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1 April 1991 ECOLOGY OF HELMINTH PARASITISM IN BOBWHITES FROM NORTHERN FLORIDA
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Abstract

Examination of 700 northern bobwhites (Colinus virginianus), 50 each February from 1971 through 1984, from Tall Timbers Research Station, Leon County, Florida, disclosed 15 species of helminth parasites. Nine species (Raillietina cesticillus, R. colinia, Aproctella stoddardi, Cheilospirura spinosa, Cyrnea colini, Dispharynx nasuta, Heterakis isolonche, Tetrameres pattersoni, and Trichostrongylus tenuis) generally were found on an annual basis and were considered characteristic components of the helminth fauna. Infrequently found species were Brachylecithum nanum, Rhabdometra odiosa, Capillaria sp., Gongylonema ingluvicola, H. gallinarum, and Oxyspirura matogrosensis. Intensities of C. colini and H. isolonche differed among host sex and age classes, and prevalences and/or intensities of A. stoddardi, C. spinosa, T. pattersoni, and T. tenuis differed between host age classes. Prevalences and/or abundances of seven species (R. cesticillus, R. colinia, C. spinosa, C. colini, H. isolonche, T. pattersoni, and T. tenuis) varied with bobwhite density, apparently because bobwhites were either the primary or only definitive host on the area. Two species (A. stoddardi and D. nasuta) did not vary with bobwhite density, apparently due to the buffering effect of a broad range of definitive hosts on the area. Prevalences and/or intensities of R. colinia, C. spinosa, and T. tenuis differed with agricultural fields status (cultivated versus fallow) suggesting that land use and its attendant habitat changes influenced transmission of these species. The occurrence of C. spinosa and T. pattersoni in individual bobwhites was not independent and was attributed to utilization of the same species of grasshoppers as intermediate hosts. Localized tissue damage and inflammation were associated with A. stoddardi, D. nasuta, C. spinosa, C. colini and T. pattersoni. Decreases in body weight in juvenile bobwhites were associated with increasing intensities of H. isolonche and T. tenuis. The observed relationships to bobwhite density and other variables are discussed with regard to known aspects of life histories of the nine most common species.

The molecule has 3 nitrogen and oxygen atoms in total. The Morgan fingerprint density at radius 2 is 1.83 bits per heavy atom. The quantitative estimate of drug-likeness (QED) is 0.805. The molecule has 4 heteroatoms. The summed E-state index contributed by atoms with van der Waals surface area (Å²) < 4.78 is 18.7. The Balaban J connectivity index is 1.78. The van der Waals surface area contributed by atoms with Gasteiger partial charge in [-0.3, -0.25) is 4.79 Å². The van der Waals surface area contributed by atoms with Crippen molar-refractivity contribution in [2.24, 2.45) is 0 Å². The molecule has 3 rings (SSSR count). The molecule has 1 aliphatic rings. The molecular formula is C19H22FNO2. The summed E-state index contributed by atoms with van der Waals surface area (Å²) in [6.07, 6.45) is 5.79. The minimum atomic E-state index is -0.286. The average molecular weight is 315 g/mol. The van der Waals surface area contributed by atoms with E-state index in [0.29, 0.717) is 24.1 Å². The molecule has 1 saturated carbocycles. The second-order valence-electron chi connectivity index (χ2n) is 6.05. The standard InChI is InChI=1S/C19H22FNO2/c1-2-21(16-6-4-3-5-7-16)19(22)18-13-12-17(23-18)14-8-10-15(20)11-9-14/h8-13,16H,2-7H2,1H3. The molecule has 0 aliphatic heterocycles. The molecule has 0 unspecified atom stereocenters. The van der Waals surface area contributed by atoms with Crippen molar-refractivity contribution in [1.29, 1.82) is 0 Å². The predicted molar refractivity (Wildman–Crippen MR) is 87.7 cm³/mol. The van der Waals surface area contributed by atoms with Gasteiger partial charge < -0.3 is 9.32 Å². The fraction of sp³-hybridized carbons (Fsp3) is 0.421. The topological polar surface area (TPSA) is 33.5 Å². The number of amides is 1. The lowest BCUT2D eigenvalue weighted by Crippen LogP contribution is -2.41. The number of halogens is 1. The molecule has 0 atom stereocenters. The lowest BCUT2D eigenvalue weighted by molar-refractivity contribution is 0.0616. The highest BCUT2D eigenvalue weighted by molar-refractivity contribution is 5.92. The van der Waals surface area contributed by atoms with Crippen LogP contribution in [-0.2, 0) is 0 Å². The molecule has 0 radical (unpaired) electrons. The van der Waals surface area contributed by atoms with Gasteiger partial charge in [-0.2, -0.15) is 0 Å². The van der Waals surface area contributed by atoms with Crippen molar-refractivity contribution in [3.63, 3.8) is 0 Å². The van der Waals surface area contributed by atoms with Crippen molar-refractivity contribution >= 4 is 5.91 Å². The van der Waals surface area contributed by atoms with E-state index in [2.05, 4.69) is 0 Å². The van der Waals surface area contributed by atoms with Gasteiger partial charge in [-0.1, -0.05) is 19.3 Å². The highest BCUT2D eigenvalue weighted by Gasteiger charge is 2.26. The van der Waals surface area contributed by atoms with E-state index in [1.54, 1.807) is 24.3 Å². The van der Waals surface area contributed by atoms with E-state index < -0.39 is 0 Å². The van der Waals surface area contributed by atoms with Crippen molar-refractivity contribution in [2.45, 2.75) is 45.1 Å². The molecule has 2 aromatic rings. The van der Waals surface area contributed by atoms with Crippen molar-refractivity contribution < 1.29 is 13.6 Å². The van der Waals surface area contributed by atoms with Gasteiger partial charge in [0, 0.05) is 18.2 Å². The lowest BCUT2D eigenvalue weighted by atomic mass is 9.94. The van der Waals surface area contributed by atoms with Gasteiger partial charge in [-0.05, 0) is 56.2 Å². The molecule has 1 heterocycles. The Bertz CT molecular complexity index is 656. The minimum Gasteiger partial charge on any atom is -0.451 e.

Davidson, Kellogg, Doster, and Moore: ECOLOGY OF HELMINTH PARASITISM IN BOBWHITES FROM NORTHERN FLORIDA
William R. Davidson, Forest E. Kellogg, Gary L. Doster, and Clinton T. Moore "ECOLOGY OF HELMINTH PARASITISM IN BOBWHITES FROM NORTHERN FLORIDA," Journal of Wildlife Diseases 27(2), 185-205, (1 April 1991). https://doi.org/10.7589/0090-3558-27.2.185
Received: 29 August 1989; Published: 1 April 1991
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